this is bbc news. the headlines... the golden globes film and television award ceremony has taken place in los angeles, with most of the hollywood stars dressed in black in solidarity with victims of sexual harassment and assault. many celebrities attended with gender and racial equality activists to highlight the scale of the problem. a senior bbcjournalist, carrie gracie, has resigned from her post as china editor, citing what she called an indefensible pay gap between men and women. in an open letter, ms gracie accused the corporation of breaking equality law and resisting pressure for a fair and transparent pay structure. syria's state—run tv is reporting the army has broken a siege of a military base outside the capital, damascus. hundreds of soldiers were trapped inside after rebels surrounded the base in december, which borders the rebel—held territory of eastern ghouta. now on bbc news, it's time for hardtalk. welcome to hardtalk,
i'm stephen sackur. donald trump broke with long established diplomatic convention by recognising jerusalem as israel's capital. his recent tweets on the israeli—palestinian conflict have been music to the ears of israeli prime minister benjamin netanyahu. so what do the palestinians do now? my guest today is mahmoud zahar, co—founder of the islamist movement, hamas, which controls gaza and has been at loggerheads with the palestinian authority in the west bank for more than a decade. are the palestinians staring defeat in the face? theme music playing mahmoud zahar in gaza,
welcome to hardtalk. most welcome. i have to begin by asking you about your frame of mind, your spirit at the beginning of this new year, 2018. i look at the diplomatic, the political and the economic situation in gaza and i can barely imagine anything more bleak. is that the way you feel too? first of all, i'd like to address that this is one of the most important points in our history. yes, our life is very miserable, not because of bad management from our side but because of the crime committed by the israeli occupation and by the cooperation of the palestinian authority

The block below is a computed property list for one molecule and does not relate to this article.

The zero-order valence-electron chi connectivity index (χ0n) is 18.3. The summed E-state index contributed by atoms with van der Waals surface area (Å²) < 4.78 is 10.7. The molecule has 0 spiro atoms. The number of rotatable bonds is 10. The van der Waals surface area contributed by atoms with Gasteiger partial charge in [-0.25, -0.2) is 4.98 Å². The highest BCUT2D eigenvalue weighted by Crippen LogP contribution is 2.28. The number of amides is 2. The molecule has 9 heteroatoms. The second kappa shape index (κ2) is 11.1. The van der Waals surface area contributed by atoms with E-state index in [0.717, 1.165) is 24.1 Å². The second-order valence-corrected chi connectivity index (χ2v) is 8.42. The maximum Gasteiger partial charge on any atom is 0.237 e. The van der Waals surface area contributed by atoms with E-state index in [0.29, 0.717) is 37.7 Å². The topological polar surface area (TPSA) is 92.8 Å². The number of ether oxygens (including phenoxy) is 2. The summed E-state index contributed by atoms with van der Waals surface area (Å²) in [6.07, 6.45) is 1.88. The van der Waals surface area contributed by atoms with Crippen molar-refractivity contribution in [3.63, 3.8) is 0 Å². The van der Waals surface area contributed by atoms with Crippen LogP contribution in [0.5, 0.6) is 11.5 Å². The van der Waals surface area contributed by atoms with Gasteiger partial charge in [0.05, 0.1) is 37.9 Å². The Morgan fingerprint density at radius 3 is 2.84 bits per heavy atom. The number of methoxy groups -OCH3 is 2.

with them, and lastly by the impact of the international community — represented mainly by mr trump — against our human rights in the most important shrine in islam, al—aqsa mosque. so, the siege for a long time destroyed our medical, oursocial, economical, life, and nobody is interested about human rights where 2 million palestinian people are living in this area. add to that our miserable life in the west bank, in addition to the very distressed life in the refugee camps outside palestine, whether injordan, especially in lebanon and syria. for this reason, i think it is a big crime against the palestinian human rights. right.
well, you have packed in a lot of different complaints into that first answer. i want to unpick it if i may, because i want to take a lot of it very seriously. let's start with what you characterised as the maligned international diplomatic intervention. you named donald trump. donald trump, of course, has now said quite clearly that america recognises jerusalem as the capital of israel. this was the response of your leader, hamas leader ismail haniyeh, who said trump's decision is, "no less dangerous than the balfour declaration. we will not allow it to pass. we will not allow trump's declaration to pass, even if we lose our heads in the process." that kind of rhetoric is fine, but what are palestinian people supposed to make of it? because frankly, you look completely helpless in the face of mr trump's decision. i think i disagree with you. because... we are living under occupation